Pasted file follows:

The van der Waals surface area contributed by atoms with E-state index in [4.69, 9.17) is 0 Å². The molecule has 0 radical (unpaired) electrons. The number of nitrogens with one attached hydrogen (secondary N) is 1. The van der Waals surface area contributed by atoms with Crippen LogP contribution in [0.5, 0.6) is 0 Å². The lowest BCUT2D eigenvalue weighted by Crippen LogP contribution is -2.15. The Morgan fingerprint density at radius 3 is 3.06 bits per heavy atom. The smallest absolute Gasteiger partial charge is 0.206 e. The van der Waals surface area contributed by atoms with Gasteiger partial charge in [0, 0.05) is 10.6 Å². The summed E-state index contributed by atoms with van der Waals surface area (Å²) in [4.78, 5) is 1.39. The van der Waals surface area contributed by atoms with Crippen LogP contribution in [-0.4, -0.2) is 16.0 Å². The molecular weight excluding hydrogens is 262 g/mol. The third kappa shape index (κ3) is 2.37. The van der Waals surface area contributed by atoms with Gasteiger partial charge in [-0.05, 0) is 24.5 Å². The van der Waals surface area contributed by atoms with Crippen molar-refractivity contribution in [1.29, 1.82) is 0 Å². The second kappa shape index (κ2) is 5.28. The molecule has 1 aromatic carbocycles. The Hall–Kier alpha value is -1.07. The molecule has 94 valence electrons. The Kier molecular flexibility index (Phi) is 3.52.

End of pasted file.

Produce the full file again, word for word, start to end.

The van der Waals surface area contributed by atoms with E-state index in [4.69, 9.17) is 0 Å². The molecule has 0 radical (unpaired) electrons. The number of nitrogens with one attached hydrogen (secondary N) is 1. The van der Waals surface area contributed by atoms with Crippen LogP contribution in [0.5, 0.6) is 0 Å². The lowest BCUT2D eigenvalue weighted by Crippen LogP contribution is -2.15. The Morgan fingerprint density at radius 3 is 3.06 bits per heavy atom. The smallest absolute Gasteiger partial charge is 0.206 e. The van der Waals surface area contributed by atoms with Gasteiger partial charge in [0, 0.05) is 10.6 Å². The summed E-state index contributed by atoms with van der Waals surface area (Å²) in [4.78, 5) is 1.39. The van der Waals surface area contributed by atoms with Crippen LogP contribution in [-0.4, -0.2) is 16.0 Å². The molecular weight excluding hydrogens is 262 g/mol. The third kappa shape index (κ3) is 2.37. The van der Waals surface area contributed by atoms with Gasteiger partial charge in [-0.05, 0) is 24.5 Å². The van der Waals surface area contributed by atoms with Crippen molar-refractivity contribution in [1.29, 1.82) is 0 Å². The second kappa shape index (κ2) is 5.28. The molecule has 1 aromatic carbocycles. The Hall–Kier alpha value is -1.07. The molecule has 94 valence electrons. The Kier molecular flexibility index (Phi) is 3.52.